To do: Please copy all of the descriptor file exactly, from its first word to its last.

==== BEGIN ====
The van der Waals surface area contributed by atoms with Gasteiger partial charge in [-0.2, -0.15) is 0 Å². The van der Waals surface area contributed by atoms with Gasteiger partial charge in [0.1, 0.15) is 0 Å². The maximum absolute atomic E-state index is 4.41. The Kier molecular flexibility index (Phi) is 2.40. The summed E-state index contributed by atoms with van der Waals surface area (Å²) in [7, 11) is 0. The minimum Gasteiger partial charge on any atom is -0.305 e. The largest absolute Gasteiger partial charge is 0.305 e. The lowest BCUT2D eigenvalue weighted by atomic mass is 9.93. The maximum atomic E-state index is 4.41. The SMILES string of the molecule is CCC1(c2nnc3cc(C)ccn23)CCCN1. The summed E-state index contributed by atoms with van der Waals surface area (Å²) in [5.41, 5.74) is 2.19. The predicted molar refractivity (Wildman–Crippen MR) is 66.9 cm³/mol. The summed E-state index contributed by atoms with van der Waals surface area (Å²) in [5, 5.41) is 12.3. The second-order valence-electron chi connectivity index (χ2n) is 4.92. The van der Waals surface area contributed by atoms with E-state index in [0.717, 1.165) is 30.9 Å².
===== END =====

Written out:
The van der Waals surface area contributed by atoms with Gasteiger partial charge in [-0.2, -0.15) is 0 Å². The van der Waals surface area contributed by atoms with Gasteiger partial charge in [0.1, 0.15) is 0 Å². The maximum absolute atomic E-state index is 4.41. The Kier molecular flexibility index (Phi) is 2.40. The summed E-state index contributed by atoms with van der Waals surface area (Å²) in [7, 11) is 0. The minimum Gasteiger partial charge on any atom is -0.305 e. The largest absolute Gasteiger partial charge is 0.305 e. The lowest BCUT2D eigenvalue weighted by atomic mass is 9.93. The maximum atomic E-state index is 4.41. The SMILES string of the molecule is CCC1(c2nnc3cc(C)ccn23)CCCN1. The summed E-state index contributed by atoms with van der Waals surface area (Å²) in [5.41, 5.74) is 2.19. The predicted molar refractivity (Wildman–Crippen MR) is 66.9 cm³/mol. The summed E-state index contributed by atoms with van der Waals surface area (Å²) in [5, 5.41) is 12.3. The second-order valence-electron chi connectivity index (χ2n) is 4.92. The van der Waals surface area contributed by atoms with E-state index in [0.717, 1.165) is 30.9 Å².